Lunar eclipses are much easier to see; because the action is happening on the Moon, and on the side facing us, anywhere that the Moon is up during the eclipse will see it (clouds permitting), whether it's partial or total.
The following statistics are extracted from the 5,000 year eclipse catalog:
The database contains 23962 eclipses over 5000 years, from 2000 BC to 3000 AD. There are between 4 and 7 eclipses in any calendar year; with an average of 4.79 eclipses per year.
7 eclipses occur in years 1908, 1917, 1935, 1973, 1982, 2038, 2094, among others.
The database contains 10536 complete eclipse seasons.
This table shows the number of eclipse seasons which contained each combination of eclipse types:
|Number||First Eclipse||Second Eclipse||Third Eclipse||Rate|
|179 seasons||penumbral lunar||annular solar||1 in 58.86|
|57 seasons||penumbral lunar||hybrid solar||1 in 184.84|
|462 seasons||penumbral lunar||total solar||1 in 22.81|
|1122 seasons||partial lunar||annular solar||1 in 9.39|
|167 seasons||partial lunar||hybrid solar||1 in 63.09|
|13 seasons||partial lunar||partial solar||1 in 810.46|
|782 seasons||partial lunar||total solar||1 in 13.47|
|178 seasons||total lunar||annular solar||1 in 59.19|
|12 seasons||total lunar||hybrid solar||1 in 878.00|
|730 seasons||total lunar||partial solar||1 in 14.43|
|127 seasons||total lunar||total solar||1 in 82.96|
|160 seasons||annular solar||penumbral lunar||1 in 65.85|
|1147 seasons||annular solar||partial lunar||1 in 9.19|
|178 seasons||annular solar||total lunar||1 in 59.19|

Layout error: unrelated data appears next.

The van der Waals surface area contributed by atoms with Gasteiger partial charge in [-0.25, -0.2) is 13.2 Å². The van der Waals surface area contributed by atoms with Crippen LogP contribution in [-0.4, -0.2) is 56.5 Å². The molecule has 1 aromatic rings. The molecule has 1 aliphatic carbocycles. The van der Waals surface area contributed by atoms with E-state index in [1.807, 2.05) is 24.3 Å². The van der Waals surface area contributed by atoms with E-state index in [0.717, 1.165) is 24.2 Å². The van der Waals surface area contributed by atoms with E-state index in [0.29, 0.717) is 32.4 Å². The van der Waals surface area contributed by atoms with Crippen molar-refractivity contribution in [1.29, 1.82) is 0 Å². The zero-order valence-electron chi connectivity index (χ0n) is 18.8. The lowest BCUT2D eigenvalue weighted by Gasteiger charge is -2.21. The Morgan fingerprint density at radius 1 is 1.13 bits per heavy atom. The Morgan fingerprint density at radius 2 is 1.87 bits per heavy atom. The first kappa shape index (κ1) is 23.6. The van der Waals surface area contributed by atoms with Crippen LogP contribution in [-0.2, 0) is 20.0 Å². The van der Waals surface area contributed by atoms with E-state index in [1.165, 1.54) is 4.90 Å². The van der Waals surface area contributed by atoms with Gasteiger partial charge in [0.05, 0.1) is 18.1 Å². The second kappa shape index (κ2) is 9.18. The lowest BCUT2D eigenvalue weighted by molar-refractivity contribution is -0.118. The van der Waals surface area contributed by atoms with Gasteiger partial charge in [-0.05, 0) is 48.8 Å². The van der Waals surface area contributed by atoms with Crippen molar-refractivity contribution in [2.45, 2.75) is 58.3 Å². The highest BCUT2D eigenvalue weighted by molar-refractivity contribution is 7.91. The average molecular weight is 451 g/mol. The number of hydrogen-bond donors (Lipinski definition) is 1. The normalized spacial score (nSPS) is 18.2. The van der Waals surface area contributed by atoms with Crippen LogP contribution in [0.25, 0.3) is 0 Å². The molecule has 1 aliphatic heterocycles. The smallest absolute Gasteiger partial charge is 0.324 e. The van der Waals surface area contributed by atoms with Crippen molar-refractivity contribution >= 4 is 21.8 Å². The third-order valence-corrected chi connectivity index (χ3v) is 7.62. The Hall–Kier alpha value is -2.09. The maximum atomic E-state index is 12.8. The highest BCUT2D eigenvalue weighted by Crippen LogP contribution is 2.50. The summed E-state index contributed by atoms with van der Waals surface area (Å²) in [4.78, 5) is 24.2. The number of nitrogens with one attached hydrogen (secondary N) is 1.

|85 seasons||hybrid solar||penumbral lunar||1 in 123.95|
|124 seasons||hybrid solar||partial lunar||1 in 84.97|
|5 seasons||hybrid solar||total lunar||1 in 2107.20|
|749 seasons||partial solar||total lunar||1 in 14.07|
|431 seasons||total solar||penumbral lunar||1 in 24.45|
|801 seasons||total solar||partial lunar||1 in 13.15|
|139 seasons||total solar||total lunar||1 in 75.80|
|941 seasons||penumbral lunar||annular solar||penumbral lunar||1 in 11.20|
|24 seasons||penumbral lunar||annular solar||partial lunar||1 in 439.00|
|119 seasons||penumbral lunar||hybrid solar||penumbral lunar||1 in 88.54|
|416 seasons||penumbral lunar||total solar||penumbral lunar||1 in 25.33|
|27 seasons||partial lunar||annular solar||penumbral lunar||1 in 390.22|
|1347 seasons||partial solar||total lunar||partial solar||1 in 7.82|
|6 seasons||partial solar||total lunar||total solar||1 in 1756.00|
|8 seasons||total solar||total lunar||partial solar||1 in 1317.00|
Since year 1000, 5 solar eclipses occur in 1255, 1805, 1935, 2206, 2709, 2774, 2839, 2904.
There is a maximum of 2 total solar eclipses in any calendar year.
Since year 1000, 2 total solar eclipses occur in 1014, 1209, 1358, 1535, 1554, 1712, 1889, 2057, 2252, 2429, 2606, 2801, 2996.